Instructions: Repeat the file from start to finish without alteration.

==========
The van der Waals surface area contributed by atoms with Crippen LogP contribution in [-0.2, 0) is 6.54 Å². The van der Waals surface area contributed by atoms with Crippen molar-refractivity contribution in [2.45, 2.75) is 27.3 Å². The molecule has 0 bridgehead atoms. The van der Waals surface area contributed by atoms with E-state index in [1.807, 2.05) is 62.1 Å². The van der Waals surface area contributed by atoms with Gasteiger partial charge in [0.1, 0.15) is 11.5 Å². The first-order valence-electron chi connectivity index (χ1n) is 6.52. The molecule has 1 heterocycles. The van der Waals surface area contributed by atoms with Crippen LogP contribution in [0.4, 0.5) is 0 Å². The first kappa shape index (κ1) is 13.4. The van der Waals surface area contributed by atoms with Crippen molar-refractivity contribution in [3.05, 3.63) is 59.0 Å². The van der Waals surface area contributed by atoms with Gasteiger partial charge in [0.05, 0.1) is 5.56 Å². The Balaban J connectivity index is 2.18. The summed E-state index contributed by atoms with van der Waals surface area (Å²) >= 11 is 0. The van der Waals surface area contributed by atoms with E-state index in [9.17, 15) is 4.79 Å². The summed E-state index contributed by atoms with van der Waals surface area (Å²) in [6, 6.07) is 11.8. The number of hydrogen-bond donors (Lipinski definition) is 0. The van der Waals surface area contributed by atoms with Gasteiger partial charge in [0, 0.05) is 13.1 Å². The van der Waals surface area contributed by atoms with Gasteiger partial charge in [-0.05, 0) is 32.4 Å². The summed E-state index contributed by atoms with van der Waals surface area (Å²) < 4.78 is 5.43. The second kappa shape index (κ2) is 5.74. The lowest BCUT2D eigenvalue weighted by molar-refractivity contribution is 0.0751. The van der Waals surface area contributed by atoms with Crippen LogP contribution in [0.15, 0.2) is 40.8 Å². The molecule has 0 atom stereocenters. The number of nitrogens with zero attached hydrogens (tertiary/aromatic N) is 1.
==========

The van der Waals surface area contributed by atoms with Crippen LogP contribution in [-0.2, 0) is 6.54 Å². The van der Waals surface area contributed by atoms with Crippen molar-refractivity contribution in [2.45, 2.75) is 27.3 Å². The molecule has 0 bridgehead atoms. The van der Waals surface area contributed by atoms with E-state index in [1.807, 2.05) is 62.1 Å². The van der Waals surface area contributed by atoms with Gasteiger partial charge in [0.1, 0.15) is 11.5 Å². The first-order valence-electron chi connectivity index (χ1n) is 6.52. The molecule has 1 heterocycles. The van der Waals surface area contributed by atoms with Crippen LogP contribution in [0.4, 0.5) is 0 Å². The first kappa shape index (κ1) is 13.4. The van der Waals surface area contributed by atoms with Crippen molar-refractivity contribution in [3.05, 3.63) is 59.0 Å². The van der Waals surface area contributed by atoms with Gasteiger partial charge in [0.05, 0.1) is 5.56 Å². The Balaban J connectivity index is 2.18. The summed E-state index contributed by atoms with van der Waals surface area (Å²) >= 11 is 0. The van der Waals surface area contributed by atoms with E-state index in [9.17, 15) is 4.79 Å². The summed E-state index contributed by atoms with van der Waals surface area (Å²) in [6, 6.07) is 11.8. The number of hydrogen-bond donors (Lipinski definition) is 0. The van der Waals surface area contributed by atoms with Gasteiger partial charge in [0, 0.05) is 13.1 Å². The van der Waals surface area contributed by atoms with Gasteiger partial charge in [-0.05, 0) is 32.4 Å². The summed E-state index contributed by atoms with van der Waals surface area (Å²) < 4.78 is 5.43. The second kappa shape index (κ2) is 5.74. The lowest BCUT2D eigenvalue weighted by molar-refractivity contribution is 0.0751. The van der Waals surface area contributed by atoms with Crippen LogP contribution in [0.15, 0.2) is 40.8 Å². The molecule has 0 atom stereocenters. The number of nitrogens with zero attached hydrogens (tertiary/aromatic N) is 1.